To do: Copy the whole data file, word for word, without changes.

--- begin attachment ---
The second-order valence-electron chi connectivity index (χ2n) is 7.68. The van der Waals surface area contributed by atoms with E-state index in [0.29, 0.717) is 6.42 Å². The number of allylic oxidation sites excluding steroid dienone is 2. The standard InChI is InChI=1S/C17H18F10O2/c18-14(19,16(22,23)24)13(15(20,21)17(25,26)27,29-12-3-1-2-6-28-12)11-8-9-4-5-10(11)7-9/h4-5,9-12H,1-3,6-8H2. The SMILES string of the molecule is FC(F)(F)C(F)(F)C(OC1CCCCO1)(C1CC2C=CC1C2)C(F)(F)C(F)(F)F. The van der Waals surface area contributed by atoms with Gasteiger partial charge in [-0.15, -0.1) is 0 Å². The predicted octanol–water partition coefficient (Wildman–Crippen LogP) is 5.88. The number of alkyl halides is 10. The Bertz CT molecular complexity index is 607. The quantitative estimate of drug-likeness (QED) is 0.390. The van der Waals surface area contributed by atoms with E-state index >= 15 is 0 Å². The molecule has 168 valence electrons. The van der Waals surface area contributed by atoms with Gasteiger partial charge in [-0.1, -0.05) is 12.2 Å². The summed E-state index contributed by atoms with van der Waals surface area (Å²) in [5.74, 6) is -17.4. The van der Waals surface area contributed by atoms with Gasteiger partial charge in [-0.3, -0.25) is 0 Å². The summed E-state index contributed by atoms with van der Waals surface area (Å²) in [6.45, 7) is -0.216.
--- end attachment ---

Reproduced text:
The second-order valence-electron chi connectivity index (χ2n) is 7.68. The van der Waals surface area contributed by atoms with E-state index in [0.29, 0.717) is 6.42 Å². The number of allylic oxidation sites excluding steroid dienone is 2. The standard InChI is InChI=1S/C17H18F10O2/c18-14(19,16(22,23)24)13(15(20,21)17(25,26)27,29-12-3-1-2-6-28-12)11-8-9-4-5-10(11)7-9/h4-5,9-12H,1-3,6-8H2. The SMILES string of the molecule is FC(F)(F)C(F)(F)C(OC1CCCCO1)(C1CC2C=CC1C2)C(F)(F)C(F)(F)F. The van der Waals surface area contributed by atoms with Gasteiger partial charge in [-0.15, -0.1) is 0 Å². The predicted octanol–water partition coefficient (Wildman–Crippen LogP) is 5.88. The number of alkyl halides is 10. The Bertz CT molecular complexity index is 607. The quantitative estimate of drug-likeness (QED) is 0.390. The van der Waals surface area contributed by atoms with E-state index >= 15 is 0 Å². The molecule has 168 valence electrons. The van der Waals surface area contributed by atoms with Gasteiger partial charge in [-0.1, -0.05) is 12.2 Å². The summed E-state index contributed by atoms with van der Waals surface area (Å²) in [5.74, 6) is -17.4. The van der Waals surface area contributed by atoms with Gasteiger partial charge in [-0.3, -0.25) is 0 Å². The summed E-state index contributed by atoms with van der Waals surface area (Å²) in [6.45, 7) is -0.216.